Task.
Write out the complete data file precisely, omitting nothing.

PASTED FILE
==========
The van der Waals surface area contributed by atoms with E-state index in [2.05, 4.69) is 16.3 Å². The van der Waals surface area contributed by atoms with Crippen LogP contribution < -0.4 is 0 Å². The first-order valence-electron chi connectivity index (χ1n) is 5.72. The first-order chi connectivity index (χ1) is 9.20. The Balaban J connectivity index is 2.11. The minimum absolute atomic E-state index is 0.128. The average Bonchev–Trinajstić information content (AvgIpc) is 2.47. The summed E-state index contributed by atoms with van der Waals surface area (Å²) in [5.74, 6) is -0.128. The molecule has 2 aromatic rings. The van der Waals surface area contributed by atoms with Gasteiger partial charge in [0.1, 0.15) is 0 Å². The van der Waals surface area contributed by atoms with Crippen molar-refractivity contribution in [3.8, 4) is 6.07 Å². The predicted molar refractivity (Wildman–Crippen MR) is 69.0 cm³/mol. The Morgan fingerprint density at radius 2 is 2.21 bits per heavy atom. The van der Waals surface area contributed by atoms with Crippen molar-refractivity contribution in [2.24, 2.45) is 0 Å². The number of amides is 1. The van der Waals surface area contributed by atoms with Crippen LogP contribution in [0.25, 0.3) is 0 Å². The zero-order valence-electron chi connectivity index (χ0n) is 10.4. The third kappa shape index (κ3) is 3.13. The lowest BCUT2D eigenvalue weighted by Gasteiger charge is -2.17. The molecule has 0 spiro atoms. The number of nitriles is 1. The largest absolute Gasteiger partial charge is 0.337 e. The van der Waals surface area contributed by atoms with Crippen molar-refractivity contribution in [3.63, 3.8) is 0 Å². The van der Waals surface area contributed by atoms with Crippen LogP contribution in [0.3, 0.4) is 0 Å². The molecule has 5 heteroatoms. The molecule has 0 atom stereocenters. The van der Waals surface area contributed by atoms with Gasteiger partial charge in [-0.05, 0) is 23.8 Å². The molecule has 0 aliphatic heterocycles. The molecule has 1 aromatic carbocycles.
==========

The van der Waals surface area contributed by atoms with E-state index in [2.05, 4.69) is 16.3 Å². The van der Waals surface area contributed by atoms with Crippen LogP contribution < -0.4 is 0 Å². The first-order valence-electron chi connectivity index (χ1n) is 5.72. The first-order chi connectivity index (χ1) is 9.20. The Balaban J connectivity index is 2.11. The minimum absolute atomic E-state index is 0.128. The average Bonchev–Trinajstić information content (AvgIpc) is 2.47. The summed E-state index contributed by atoms with van der Waals surface area (Å²) in [5.74, 6) is -0.128. The molecule has 2 aromatic rings. The van der Waals surface area contributed by atoms with Gasteiger partial charge in [0.1, 0.15) is 0 Å². The van der Waals surface area contributed by atoms with Crippen molar-refractivity contribution in [3.8, 4) is 6.07 Å². The predicted molar refractivity (Wildman–Crippen MR) is 69.0 cm³/mol. The Morgan fingerprint density at radius 2 is 2.21 bits per heavy atom. The van der Waals surface area contributed by atoms with Crippen molar-refractivity contribution in [2.24, 2.45) is 0 Å². The number of amides is 1. The van der Waals surface area contributed by atoms with Crippen LogP contribution in [0.25, 0.3) is 0 Å². The zero-order valence-electron chi connectivity index (χ0n) is 10.4. The third kappa shape index (κ3) is 3.13. The lowest BCUT2D eigenvalue weighted by Gasteiger charge is -2.17. The molecule has 0 spiro atoms. The number of nitriles is 1. The largest absolute Gasteiger partial charge is 0.337 e. The van der Waals surface area contributed by atoms with Crippen molar-refractivity contribution in [3.63, 3.8) is 0 Å². The van der Waals surface area contributed by atoms with Crippen LogP contribution in [0.3, 0.4) is 0 Å². The molecule has 5 heteroatoms. The molecule has 0 atom stereocenters. The van der Waals surface area contributed by atoms with Gasteiger partial charge in [-0.05, 0) is 23.8 Å². The molecule has 0 aliphatic heterocycles. The molecule has 1 aromatic carbocycles.